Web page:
Employee referral programs are great options for any business regardless of the hiring budget. By using an employee referral program, a hiring manager can interview trustworthy candidates. A company can also review its employee referral programs to improve its effectiveness in the future.
In this article, we discuss what an employee referral program is, explain its most common program components and list benefits associated with the implementation of these programs.
What is an employee referral program?
An employee referral program, or ERP, is a structured program in which employers ask their employees for candidate recommendations. Employee referrals are internal methods used to find the best talent among current employees' professional networks. Employers encourage referral recommendations through incentives such as bonuses, time off and more. In most cases, employees receive these incentives if their recommendation works for the business for at least 90 days.
How do employee referral programs work?
Many employers and hiring teams begin their ERPs by outlining what they need in new hires. This includes aspects such as skill level, experience, character and education level. Then, they communicate the program to employees and discuss their hiring needs, including the timeline and hiring process.
Employees contact professionals in their network that fit the employer's outlined requirements and ask for their resumes and cover letters. Employees submit any resumes or cover letters they gathered, and hiring managers proceed with the interview process after reviewing all the applications. Employees who submit referrals usually act as a reference for the candidate, helping employers gain insight into their work ethic and experience.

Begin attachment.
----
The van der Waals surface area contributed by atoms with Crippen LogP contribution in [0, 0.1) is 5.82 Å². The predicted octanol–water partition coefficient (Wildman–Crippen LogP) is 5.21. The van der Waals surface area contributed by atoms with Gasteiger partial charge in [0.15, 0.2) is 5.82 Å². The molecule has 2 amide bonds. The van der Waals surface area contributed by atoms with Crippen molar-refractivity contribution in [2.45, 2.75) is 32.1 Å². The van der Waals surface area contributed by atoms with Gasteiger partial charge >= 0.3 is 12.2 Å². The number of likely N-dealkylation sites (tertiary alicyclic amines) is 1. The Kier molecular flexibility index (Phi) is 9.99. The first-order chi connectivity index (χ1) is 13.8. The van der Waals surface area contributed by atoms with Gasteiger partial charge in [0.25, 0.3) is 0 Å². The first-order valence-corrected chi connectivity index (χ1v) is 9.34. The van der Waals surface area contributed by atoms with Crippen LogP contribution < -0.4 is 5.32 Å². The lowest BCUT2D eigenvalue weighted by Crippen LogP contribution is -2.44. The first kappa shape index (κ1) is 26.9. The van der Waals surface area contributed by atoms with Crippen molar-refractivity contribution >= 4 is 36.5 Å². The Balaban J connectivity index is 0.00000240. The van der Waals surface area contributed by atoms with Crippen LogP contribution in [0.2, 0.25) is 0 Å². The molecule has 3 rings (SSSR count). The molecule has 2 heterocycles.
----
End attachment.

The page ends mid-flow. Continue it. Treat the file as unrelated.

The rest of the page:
Related: How Hiring Managers Review Resumes
Common components of employee referral programs
The following are some common elements you can expect in an employee referral program:
- Incentives or rewards
- Advertisement and communication
- Performance measurement
- Feedback generation
Incentives or rewards
For greater participation in referral programs, many employers offer incentives. This encourages current employees to explore their networks and find the best quality candidates for the open position. Money-based incentives are the most common since they appeal to nearly all employees. Some companies could offer additional paid time off instead of a cash bonus. Employers who want to implement an ERP can take a poll to see what kind of rewards employees for more engagement.
Related: How To Ask for Referrals
Advertisement and communication
Employers need to communicate the ERP to employees as soon as they can. This gives the hiring team greater access across many different channels because employees have more time to explore their network. It's helpful to make a formal announcement that reaches all employees.
For example, an employer could make a formal announcement during a meeting and send a follow-up email with all the details. They could also add application and hiring deadlines to the company calendar so employees can follow the timeline.
Businesses record and analyze metrics related to their ERP objectives to improve future efforts. During the planning phase, they outline specific criteria they require and make changes to future ERPs based on the success of the latest program.